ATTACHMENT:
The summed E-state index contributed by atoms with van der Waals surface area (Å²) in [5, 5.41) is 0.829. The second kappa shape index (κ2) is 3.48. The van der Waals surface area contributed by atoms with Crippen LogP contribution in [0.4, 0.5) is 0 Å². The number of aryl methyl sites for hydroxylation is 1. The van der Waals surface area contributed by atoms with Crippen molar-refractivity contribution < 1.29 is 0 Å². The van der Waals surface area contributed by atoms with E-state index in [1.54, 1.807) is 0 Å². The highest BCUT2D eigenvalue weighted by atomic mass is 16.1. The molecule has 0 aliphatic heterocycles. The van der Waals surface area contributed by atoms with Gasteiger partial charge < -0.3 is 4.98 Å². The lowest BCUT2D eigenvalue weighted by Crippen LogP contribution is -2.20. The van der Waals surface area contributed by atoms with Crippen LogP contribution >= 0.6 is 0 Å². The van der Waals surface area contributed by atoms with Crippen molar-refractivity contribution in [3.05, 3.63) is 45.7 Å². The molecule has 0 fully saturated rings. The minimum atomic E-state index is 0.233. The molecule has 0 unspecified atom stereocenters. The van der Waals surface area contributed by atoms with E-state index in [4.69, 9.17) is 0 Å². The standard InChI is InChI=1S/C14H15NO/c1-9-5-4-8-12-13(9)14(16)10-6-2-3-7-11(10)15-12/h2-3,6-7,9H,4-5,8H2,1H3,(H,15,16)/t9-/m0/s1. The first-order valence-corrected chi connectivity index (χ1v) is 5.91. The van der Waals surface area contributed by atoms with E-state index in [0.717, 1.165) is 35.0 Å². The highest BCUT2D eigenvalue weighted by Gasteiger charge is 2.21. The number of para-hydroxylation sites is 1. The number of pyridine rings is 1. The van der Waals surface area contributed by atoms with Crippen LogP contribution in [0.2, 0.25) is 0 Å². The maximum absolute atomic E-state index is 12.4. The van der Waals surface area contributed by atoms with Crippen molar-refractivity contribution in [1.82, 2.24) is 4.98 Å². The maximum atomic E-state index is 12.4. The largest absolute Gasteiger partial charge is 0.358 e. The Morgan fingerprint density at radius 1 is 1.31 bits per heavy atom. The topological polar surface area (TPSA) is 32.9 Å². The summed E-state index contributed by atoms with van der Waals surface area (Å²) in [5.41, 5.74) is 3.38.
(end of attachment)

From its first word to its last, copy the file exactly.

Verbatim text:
The summed E-state index contributed by atoms with van der Waals surface area (Å²) in [5, 5.41) is 0.829. The second kappa shape index (κ2) is 3.48. The van der Waals surface area contributed by atoms with Crippen LogP contribution in [0.4, 0.5) is 0 Å². The number of aryl methyl sites for hydroxylation is 1. The van der Waals surface area contributed by atoms with Crippen molar-refractivity contribution < 1.29 is 0 Å². The van der Waals surface area contributed by atoms with E-state index in [1.54, 1.807) is 0 Å². The highest BCUT2D eigenvalue weighted by atomic mass is 16.1. The molecule has 0 aliphatic heterocycles. The van der Waals surface area contributed by atoms with Gasteiger partial charge < -0.3 is 4.98 Å². The lowest BCUT2D eigenvalue weighted by Crippen LogP contribution is -2.20. The van der Waals surface area contributed by atoms with Crippen LogP contribution >= 0.6 is 0 Å². The van der Waals surface area contributed by atoms with Crippen molar-refractivity contribution in [3.05, 3.63) is 45.7 Å². The molecule has 0 fully saturated rings. The minimum atomic E-state index is 0.233. The molecule has 0 unspecified atom stereocenters. The van der Waals surface area contributed by atoms with E-state index in [4.69, 9.17) is 0 Å². The standard InChI is InChI=1S/C14H15NO/c1-9-5-4-8-12-13(9)14(16)10-6-2-3-7-11(10)15-12/h2-3,6-7,9H,4-5,8H2,1H3,(H,15,16)/t9-/m0/s1. The first-order valence-corrected chi connectivity index (χ1v) is 5.91. The van der Waals surface area contributed by atoms with E-state index in [0.717, 1.165) is 35.0 Å². The highest BCUT2D eigenvalue weighted by Gasteiger charge is 2.21. The number of para-hydroxylation sites is 1. The number of pyridine rings is 1. The van der Waals surface area contributed by atoms with Crippen LogP contribution in [0.2, 0.25) is 0 Å². The maximum absolute atomic E-state index is 12.4. The van der Waals surface area contributed by atoms with Crippen molar-refractivity contribution in [1.82, 2.24) is 4.98 Å². The maximum atomic E-state index is 12.4. The largest absolute Gasteiger partial charge is 0.358 e. The Morgan fingerprint density at radius 1 is 1.31 bits per heavy atom. The topological polar surface area (TPSA) is 32.9 Å². The summed E-state index contributed by atoms with van der Waals surface area (Å²) in [5.41, 5.74) is 3.38.